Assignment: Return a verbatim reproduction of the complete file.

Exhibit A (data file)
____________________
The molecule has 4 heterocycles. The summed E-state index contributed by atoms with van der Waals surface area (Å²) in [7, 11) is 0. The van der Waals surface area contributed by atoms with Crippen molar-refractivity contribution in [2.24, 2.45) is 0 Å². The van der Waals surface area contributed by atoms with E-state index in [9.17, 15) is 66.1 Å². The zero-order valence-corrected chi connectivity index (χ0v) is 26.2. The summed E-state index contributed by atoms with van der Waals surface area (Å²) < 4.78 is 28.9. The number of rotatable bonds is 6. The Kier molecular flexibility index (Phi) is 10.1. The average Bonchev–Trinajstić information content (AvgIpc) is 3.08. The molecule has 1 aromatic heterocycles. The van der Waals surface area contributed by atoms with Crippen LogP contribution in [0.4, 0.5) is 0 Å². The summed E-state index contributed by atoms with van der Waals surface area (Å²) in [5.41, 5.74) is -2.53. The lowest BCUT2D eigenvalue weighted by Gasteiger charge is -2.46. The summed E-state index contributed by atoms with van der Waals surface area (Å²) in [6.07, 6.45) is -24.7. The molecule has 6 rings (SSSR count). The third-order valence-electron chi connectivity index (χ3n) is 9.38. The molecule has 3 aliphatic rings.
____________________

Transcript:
The molecule has 4 heterocycles. The summed E-state index contributed by atoms with van der Waals surface area (Å²) in [7, 11) is 0. The van der Waals surface area contributed by atoms with Crippen molar-refractivity contribution in [2.24, 2.45) is 0 Å². The van der Waals surface area contributed by atoms with E-state index in [9.17, 15) is 66.1 Å². The zero-order valence-corrected chi connectivity index (χ0v) is 26.2. The summed E-state index contributed by atoms with van der Waals surface area (Å²) < 4.78 is 28.9. The number of rotatable bonds is 6. The Kier molecular flexibility index (Phi) is 10.1. The average Bonchev–Trinajstić information content (AvgIpc) is 3.08. The molecule has 1 aromatic heterocycles. The van der Waals surface area contributed by atoms with Crippen LogP contribution in [0.4, 0.5) is 0 Å². The summed E-state index contributed by atoms with van der Waals surface area (Å²) in [5.41, 5.74) is -2.53. The lowest BCUT2D eigenvalue weighted by Gasteiger charge is -2.46. The summed E-state index contributed by atoms with van der Waals surface area (Å²) in [6.07, 6.45) is -24.7. The molecule has 6 rings (SSSR count). The third-order valence-electron chi connectivity index (χ3n) is 9.38. The molecule has 3 aliphatic rings.